Senate passes separate version of emergency border funding bill

House and Senate head toward reconciliation of their bills to provide funding for humanitarian crisis on the border.
Image:
Migrants, some of whom said they were from El Salvador, walk into town after arriving by raft from Guatemala across the Suchiate River, in Ciudad Hidalgo, Mexico, on June 18.Rebecca Blackwell / AP

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By Leigh Ann Caldwell and Frank Thorp V

WASHINGTON — The Senate on Wednesday afternoon passed a $4.6 billion emergency funding bill to provide humanitarian aid to the thousands of migrants seeking asylum on the southern border, but the measure’s path to the president’s desk is far from certain.

The measure, which passed with overwhelming and bipartisan support in a 84-8 vote, must now be reconciled with the House measure that passed Tuesday and was voted down by the Senate earlier Wednesday, before it can be sent to President Donald Trump for his signature.

With Congress hoping to pass a funding bill before they leave town for the July Fourth recess, time is of the essence for the House and the Senate to come to an agreement, as overcrowded conditions on the border worsen for migrants and the federal agencies that care for them run out of money.

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Speaker Nancy Pelosi called the president on Wednesday afternoon in an attempt to work out the differences between the House and Senate bill. The 15-minute call took place just moments before the president left for Osaka, Japan, for the G-20 conference.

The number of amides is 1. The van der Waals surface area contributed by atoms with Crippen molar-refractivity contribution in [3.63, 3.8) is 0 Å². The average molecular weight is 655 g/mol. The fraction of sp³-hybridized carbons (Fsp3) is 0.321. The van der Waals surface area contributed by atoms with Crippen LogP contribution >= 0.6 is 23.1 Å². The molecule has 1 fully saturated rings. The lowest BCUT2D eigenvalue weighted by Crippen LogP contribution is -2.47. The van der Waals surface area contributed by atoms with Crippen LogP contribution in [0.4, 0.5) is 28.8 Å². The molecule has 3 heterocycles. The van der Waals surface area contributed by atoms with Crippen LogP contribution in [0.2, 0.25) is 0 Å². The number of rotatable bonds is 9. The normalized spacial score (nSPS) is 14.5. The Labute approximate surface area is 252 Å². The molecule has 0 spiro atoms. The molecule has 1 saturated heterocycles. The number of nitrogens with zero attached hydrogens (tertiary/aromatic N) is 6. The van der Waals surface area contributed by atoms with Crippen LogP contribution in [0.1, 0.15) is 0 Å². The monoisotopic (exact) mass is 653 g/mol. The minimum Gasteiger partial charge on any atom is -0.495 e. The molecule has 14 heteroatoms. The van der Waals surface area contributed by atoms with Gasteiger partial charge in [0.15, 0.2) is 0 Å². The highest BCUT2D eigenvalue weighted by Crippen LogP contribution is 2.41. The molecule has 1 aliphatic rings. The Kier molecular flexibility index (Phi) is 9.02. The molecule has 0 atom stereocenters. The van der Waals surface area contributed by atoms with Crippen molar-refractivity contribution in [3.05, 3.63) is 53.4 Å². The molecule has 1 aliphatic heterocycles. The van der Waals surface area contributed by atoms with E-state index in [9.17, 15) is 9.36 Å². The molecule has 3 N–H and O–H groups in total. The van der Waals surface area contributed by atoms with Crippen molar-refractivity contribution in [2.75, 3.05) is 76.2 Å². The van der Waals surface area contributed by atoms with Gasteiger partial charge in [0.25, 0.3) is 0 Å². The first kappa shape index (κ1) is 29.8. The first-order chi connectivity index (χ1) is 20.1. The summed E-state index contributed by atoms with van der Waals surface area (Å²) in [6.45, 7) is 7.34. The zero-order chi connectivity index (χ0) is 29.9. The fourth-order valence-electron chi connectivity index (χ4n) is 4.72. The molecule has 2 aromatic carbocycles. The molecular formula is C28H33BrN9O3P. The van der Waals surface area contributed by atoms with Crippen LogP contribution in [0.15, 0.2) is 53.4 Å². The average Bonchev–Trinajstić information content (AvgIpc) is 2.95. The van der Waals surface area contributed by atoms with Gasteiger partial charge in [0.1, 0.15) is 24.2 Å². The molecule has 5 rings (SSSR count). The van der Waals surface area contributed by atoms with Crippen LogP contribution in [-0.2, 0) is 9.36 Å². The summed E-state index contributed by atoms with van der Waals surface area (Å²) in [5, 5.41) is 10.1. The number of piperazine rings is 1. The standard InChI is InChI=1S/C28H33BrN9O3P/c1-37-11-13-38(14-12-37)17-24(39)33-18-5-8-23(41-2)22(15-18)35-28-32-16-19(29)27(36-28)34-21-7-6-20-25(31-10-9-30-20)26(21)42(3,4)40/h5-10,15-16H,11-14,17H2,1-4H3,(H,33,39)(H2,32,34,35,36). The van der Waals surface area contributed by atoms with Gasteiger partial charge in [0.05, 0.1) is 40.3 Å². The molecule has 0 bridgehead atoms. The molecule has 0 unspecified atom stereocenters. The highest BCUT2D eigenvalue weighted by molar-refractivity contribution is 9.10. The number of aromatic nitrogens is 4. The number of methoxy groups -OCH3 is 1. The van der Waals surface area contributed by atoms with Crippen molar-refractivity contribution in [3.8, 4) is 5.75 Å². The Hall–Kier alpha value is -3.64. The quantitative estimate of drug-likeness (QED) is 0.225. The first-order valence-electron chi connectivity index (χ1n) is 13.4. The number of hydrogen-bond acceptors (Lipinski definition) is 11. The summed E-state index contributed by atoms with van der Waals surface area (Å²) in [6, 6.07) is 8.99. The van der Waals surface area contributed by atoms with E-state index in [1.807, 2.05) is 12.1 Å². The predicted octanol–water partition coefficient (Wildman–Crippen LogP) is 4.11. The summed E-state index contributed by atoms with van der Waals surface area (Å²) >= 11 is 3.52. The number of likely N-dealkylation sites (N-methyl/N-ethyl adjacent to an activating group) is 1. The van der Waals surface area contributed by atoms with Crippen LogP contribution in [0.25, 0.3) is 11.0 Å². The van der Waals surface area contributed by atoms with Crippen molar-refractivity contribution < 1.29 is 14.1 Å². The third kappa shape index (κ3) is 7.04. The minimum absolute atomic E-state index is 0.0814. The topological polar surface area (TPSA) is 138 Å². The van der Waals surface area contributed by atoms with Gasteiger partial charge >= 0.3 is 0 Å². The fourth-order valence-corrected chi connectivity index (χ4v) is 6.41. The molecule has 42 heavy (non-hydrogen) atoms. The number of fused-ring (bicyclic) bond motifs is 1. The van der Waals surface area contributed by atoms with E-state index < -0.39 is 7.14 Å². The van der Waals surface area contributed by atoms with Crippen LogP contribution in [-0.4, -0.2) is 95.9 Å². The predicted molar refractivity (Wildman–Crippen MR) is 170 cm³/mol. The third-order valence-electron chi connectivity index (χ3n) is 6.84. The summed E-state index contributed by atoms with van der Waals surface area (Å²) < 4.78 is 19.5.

"We're doing very well. It's very far along, and I believe the House is going to also be getting together with the Senate," Trump said on the South Lawn after the call. "Hopefully they can get something done."

The strong bipartisan Senate vote was a rare moment of comity in Congress on the issue of immigration, which has divided the parties for decades. But the drastic need of assistance for federal agencies, nonprofits and nongovernment organizations working with migrants on the border led members of both parties to put aside the more contentious components of immigration and address the crisis at hand. None of the seven senators seeking the Democratic nomination for president were on hand for the vote because of the debate starting Wednesday night in Miami.

The measure doesn’t change immigration law or policy. It does not provide money to fund the president’s border wall and it doesn’t provide funds to increase the number of immigrants in detention, which are items unacceptable to Democrats.

In contrast, the House bill passed with just three Republican votes.

While both measures provide funding for the Department of Health and Human Services and the Department of Homeland Security to provide services for children and families, the House provides more stringent and specific guidelines for humanitarian standards. It also allows for unannounced visits by members of Congress with oversight and mandates that "influx" centers comply with humanitarian standards within six months instead of 14 months, the time limit in the Senate bill.

House Democratic leaders made two rounds of changes to their bill to garner the support of many progressive and Hispanic Caucus members. The House version of the legislation failed in the GOP-controlled Senate on Wednesday in a 37-55 vote, forcing the two bodies to reconcile the two bills.

CORRECTION (Wednesday, June 26, 2019, 4:38 p.m.): An earlier version of this article misstated a key part of the Senate appropriations bill. The bill does not provide any funding for Trump's proposed border wall.